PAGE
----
To cut a long story short, my daughter, Freya, was born perfectly healthy at 11.55pm on 5th December 2008. My recovery was amazingly fast. I was up and about by lunch time the next day and had very little pain. (although I can confirm that the 2nd time round was a hell of a lot longer recovery time).
I’m defiantly not looking my best lol, but this is as close I got to my baby after the birth for the next 3 hours.
I went home 3 days later and was so happy. My husband took 2 weeks off and I was driving after my 6 weeks was up. Our life was amazing, other than the sleepless nights of course.
As time went on I started to feel really low. I didn’t want to get up. I didn’t want to go out. I didn’t want to get dressed. Then came the day I didn’t want the baby. I don’t remember much from this time very clearly, it’s a bit of a blur but I do remember sitting on the edge of the bed, while my husband was getting ready for work, crying my eyes out and begging him not to leave me with the baby.
I had even started to have suicidal thoughts.
I think at the time my husband though it would pass, but it didn’t, it just got worse. He took me to the doctors, who diagnosed I had postnatal depression.
I can’t properly describe the shock I felt when I found out: I couldn’t possibly have depression. What have I got to be depressed about? In fact; those were the exact words my mother said to me when I told her. It wasn’t her fault, she didn’t understand how postnatal depression works.
To the outside world, I had a health baby, nice house, a good job, a good husband and altogether a fantastic life. She had lost her first born child and suffered a great deal, so really I had nothing to be depressed about and to some extent that’s how I saw it too.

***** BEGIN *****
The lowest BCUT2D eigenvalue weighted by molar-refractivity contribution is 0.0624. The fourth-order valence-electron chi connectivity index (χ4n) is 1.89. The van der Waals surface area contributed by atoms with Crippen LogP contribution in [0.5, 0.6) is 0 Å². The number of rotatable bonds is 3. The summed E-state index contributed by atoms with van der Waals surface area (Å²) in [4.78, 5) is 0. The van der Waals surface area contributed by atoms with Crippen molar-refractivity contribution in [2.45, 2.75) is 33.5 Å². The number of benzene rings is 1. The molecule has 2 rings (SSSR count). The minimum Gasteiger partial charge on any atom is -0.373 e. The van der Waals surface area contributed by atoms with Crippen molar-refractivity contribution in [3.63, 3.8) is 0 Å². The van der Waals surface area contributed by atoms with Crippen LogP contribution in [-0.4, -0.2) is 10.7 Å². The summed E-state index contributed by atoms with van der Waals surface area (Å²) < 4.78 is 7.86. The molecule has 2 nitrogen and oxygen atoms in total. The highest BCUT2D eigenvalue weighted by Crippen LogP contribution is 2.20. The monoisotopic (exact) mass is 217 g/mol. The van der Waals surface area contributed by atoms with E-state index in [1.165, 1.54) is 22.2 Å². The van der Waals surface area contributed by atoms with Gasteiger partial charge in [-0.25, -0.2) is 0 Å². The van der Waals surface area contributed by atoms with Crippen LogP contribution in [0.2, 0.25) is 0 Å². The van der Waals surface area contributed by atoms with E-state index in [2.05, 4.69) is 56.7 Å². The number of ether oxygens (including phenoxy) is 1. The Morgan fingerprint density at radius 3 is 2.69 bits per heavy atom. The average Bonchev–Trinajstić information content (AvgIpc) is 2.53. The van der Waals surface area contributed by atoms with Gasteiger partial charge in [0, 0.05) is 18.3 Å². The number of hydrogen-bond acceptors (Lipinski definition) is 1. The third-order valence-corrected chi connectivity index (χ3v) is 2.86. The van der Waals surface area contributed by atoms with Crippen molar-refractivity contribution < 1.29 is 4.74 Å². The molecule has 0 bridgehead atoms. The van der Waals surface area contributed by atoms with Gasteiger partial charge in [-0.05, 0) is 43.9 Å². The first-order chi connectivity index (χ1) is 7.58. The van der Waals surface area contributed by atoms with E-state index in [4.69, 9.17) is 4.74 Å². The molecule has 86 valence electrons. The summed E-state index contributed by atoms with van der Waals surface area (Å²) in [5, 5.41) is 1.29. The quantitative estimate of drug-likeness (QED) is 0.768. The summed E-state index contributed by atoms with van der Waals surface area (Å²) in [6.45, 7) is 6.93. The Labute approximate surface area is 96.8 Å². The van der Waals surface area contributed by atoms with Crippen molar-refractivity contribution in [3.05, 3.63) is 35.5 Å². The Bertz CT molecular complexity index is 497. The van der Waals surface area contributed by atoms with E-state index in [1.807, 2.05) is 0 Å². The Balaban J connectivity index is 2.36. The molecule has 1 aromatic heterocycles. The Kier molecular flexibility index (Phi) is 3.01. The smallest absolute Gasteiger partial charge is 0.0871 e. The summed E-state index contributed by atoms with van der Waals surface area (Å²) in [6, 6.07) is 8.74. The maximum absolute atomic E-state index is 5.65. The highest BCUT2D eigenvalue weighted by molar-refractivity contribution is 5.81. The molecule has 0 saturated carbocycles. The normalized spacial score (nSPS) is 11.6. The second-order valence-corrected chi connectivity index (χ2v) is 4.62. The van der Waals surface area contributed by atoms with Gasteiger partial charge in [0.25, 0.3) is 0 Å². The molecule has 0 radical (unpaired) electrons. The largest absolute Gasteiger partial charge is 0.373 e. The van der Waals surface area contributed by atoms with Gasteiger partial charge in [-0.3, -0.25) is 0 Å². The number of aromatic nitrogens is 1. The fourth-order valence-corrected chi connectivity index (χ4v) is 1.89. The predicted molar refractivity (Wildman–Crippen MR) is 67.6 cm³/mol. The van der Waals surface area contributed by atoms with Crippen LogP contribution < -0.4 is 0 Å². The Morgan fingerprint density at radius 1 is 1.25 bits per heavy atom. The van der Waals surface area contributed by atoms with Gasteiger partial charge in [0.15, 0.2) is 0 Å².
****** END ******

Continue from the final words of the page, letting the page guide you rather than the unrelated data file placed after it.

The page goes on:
But Post-natal depression doesn’t work like that, it’s an illness. Despite the massive research and various studies into PND, many doctors don’t really know what causes it. They think that a hormonal imbalance coupled with stress may be to blame but there’s still no real proof.
The Doctor proceeded to prescribe the standard antidepressants. Now I’m not a person who likes popping pills so to take them was a big decision for me. He also called the health visitor to come out to see me, which she didn’t do. She did instead call me and made me feel like I was making the whole thing up so I told her not to bother to come.
I took my first antidepressant that night and totally hallucinated, spending most of the night having things flying at my head. First thing the following morning they went straight in the bin.
I was however determined to do something about my postnatal depression. This wouldn’t beat me and I was adamant that I was strong enough to fight it without the horrible pills. So, I looked up counselling. I had already been told by the doctor that there was a very long waiting time to get one on the NHS, so I paid for one myself.